PlayStation 4’s virtual reality (PSVR) games are quite captivating. Ask anyone who has enjoyed a PSVR game about the experience and he will testify that the experience was dynamic, exciting and stimulating in many regards. Though most PSVR games are fun, some fall short in terms of design. At the moment, the majority of PSVR games are not designed to implement extensive fitness elements.
RIGS: Mechanized Combat League
This multiplayer shooter provides intense competition that proves quite addictive. The action is frantic and mechanized combat makes players feel as though they are competing in a futuristic realm in which humans rely on machines for all forms of battle. It would have been nice if players could rely on their physical movements rather than weaponry for attacks. Perhaps a future edition of this PSVR game will require players to move in all sorts of different directions at fast rates of speed to attack/flee opponents. Maybe the game’s developers will eventually incorporate power-ups and weapon charging systems that are ramped up according to the payer’s level of rigorous physical activity.
This tank combat game has roots going back several decades when video game graphics were pixelized. Today’s Battlezone makes use of virtual reality and allows players to cooperate with through their PSVR headsets. Slap on the headset, enter a game and team up with your buddies to rack up the kills. The only problem with Battlezone is that it pits players in tanks which require little-to-no physical movement. Tanks are awfully slow and the game’s battle system is geared around strategy rather than physical activity. It is a shame that Battlezone doesn’t force players to hop on out of damaged tanks and run, jump, crawl and sidestep around the combat space with a weapon to continue the fight following the immobilization of their tank.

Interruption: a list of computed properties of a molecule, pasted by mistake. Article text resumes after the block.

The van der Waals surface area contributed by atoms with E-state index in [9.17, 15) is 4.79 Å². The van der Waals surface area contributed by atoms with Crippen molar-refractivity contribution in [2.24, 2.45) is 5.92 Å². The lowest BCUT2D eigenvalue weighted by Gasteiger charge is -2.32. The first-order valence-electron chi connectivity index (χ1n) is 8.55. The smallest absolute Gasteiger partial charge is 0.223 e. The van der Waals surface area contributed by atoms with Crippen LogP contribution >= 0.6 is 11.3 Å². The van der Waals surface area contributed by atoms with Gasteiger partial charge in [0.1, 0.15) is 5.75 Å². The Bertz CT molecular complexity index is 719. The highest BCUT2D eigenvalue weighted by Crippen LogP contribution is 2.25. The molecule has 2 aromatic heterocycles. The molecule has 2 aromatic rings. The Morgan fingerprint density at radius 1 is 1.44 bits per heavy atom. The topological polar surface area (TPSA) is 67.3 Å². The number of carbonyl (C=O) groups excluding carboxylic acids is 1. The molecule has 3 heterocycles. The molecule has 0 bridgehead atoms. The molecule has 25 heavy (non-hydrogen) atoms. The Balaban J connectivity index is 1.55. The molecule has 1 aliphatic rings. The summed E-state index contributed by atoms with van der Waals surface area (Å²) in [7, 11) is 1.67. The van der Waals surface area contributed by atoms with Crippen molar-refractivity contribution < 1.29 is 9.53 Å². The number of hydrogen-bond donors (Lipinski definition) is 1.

Resident Evil 7: Biohazard
The Resident Evil series is one of the most successful in video game history. The PSVR version of the game is played from the first-person perspective. The single player quest lasts for more than a dozen hours yet it does not make sufficient use of virtual reality’s potential to boost user fitness. Sure, the atmosphere is quite frightening and immersive yet it does not force the player to run away from hoards of zombies as fast as he can. Nor does it allow extensive hand-to-hand combat with zombies.
How We Soar
This is one of the most beautiful PSVR games. Though the game is absolutely gorgeous, some have complained it is akin to a “walking simulator”. Players should be able to move their arms and legs while shifting their torso to maneuver through the skies. The pace of these movements should dictate how fast one flies. Even allowing the player to run in place to speed up that pace of flight would have made this game into more of a fitness-oriented experience.
Until Dawn: Rush of Blood
Until Dawn is quite the scary game. It is a narrative-style horror adventure in which one enters hell and fights all sorts of monsters and clowns. Though the game is quite entrancing with its 360-degree audio and dramatic components that are rife with suspense and mystery, it falls a bit short when it comes to implementing physical fitness components. It would have been nice if the game went “off the rails” a little bit with exercise-oriented activities. Letting the game go off the rails would have lengthened its single player mode beyond three hours. It wouldn’t have been that difficult to incorporate movement-oriented battles with monsters, ghouls and other spooks. Even forcing the player to run at a high rate of speed to escape a mob of clowns would have proved intriguing.